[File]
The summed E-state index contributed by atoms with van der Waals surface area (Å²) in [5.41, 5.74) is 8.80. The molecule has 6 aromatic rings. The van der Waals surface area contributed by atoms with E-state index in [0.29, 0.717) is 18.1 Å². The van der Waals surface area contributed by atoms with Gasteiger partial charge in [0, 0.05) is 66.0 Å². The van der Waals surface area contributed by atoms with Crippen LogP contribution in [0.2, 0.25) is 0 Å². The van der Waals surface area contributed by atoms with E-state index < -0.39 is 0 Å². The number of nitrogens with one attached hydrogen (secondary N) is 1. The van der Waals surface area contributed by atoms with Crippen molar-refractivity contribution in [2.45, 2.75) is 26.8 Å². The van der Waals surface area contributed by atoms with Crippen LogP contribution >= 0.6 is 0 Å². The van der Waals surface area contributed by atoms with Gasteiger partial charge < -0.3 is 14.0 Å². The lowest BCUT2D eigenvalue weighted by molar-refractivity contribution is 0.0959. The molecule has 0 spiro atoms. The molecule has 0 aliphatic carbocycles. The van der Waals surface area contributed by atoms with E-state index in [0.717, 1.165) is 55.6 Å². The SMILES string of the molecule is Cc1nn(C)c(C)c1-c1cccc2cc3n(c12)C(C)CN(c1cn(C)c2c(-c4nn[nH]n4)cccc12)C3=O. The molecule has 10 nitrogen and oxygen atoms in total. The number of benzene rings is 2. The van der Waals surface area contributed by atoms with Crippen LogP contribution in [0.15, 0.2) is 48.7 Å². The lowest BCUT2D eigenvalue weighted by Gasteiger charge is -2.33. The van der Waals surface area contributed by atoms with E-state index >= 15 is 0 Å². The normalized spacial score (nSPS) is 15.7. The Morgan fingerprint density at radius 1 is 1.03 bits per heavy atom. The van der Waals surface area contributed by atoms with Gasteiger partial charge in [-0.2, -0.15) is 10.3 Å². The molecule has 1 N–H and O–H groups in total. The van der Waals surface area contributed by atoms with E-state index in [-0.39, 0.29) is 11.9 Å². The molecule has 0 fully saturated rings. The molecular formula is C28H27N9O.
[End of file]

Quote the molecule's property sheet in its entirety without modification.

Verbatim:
The summed E-state index contributed by atoms with van der Waals surface area (Å²) in [5.41, 5.74) is 8.80. The molecule has 6 aromatic rings. The van der Waals surface area contributed by atoms with E-state index in [0.29, 0.717) is 18.1 Å². The van der Waals surface area contributed by atoms with Gasteiger partial charge in [0, 0.05) is 66.0 Å². The van der Waals surface area contributed by atoms with Crippen LogP contribution in [0.2, 0.25) is 0 Å². The van der Waals surface area contributed by atoms with E-state index < -0.39 is 0 Å². The number of nitrogens with one attached hydrogen (secondary N) is 1. The van der Waals surface area contributed by atoms with Crippen molar-refractivity contribution in [2.45, 2.75) is 26.8 Å². The van der Waals surface area contributed by atoms with Crippen LogP contribution >= 0.6 is 0 Å². The van der Waals surface area contributed by atoms with Gasteiger partial charge < -0.3 is 14.0 Å². The lowest BCUT2D eigenvalue weighted by molar-refractivity contribution is 0.0959. The molecule has 0 spiro atoms. The molecule has 0 aliphatic carbocycles. The van der Waals surface area contributed by atoms with E-state index in [0.717, 1.165) is 55.6 Å². The SMILES string of the molecule is Cc1nn(C)c(C)c1-c1cccc2cc3n(c12)C(C)CN(c1cn(C)c2c(-c4nn[nH]n4)cccc12)C3=O. The molecule has 10 nitrogen and oxygen atoms in total. The number of benzene rings is 2. The van der Waals surface area contributed by atoms with Crippen LogP contribution in [0.15, 0.2) is 48.7 Å². The lowest BCUT2D eigenvalue weighted by Gasteiger charge is -2.33. The van der Waals surface area contributed by atoms with E-state index >= 15 is 0 Å². The normalized spacial score (nSPS) is 15.7. The Morgan fingerprint density at radius 1 is 1.03 bits per heavy atom. The van der Waals surface area contributed by atoms with Gasteiger partial charge in [-0.2, -0.15) is 10.3 Å². The molecule has 1 N–H and O–H groups in total. The van der Waals surface area contributed by atoms with E-state index in [-0.39, 0.29) is 11.9 Å². The molecule has 0 fully saturated rings. The molecular formula is C28H27N9O.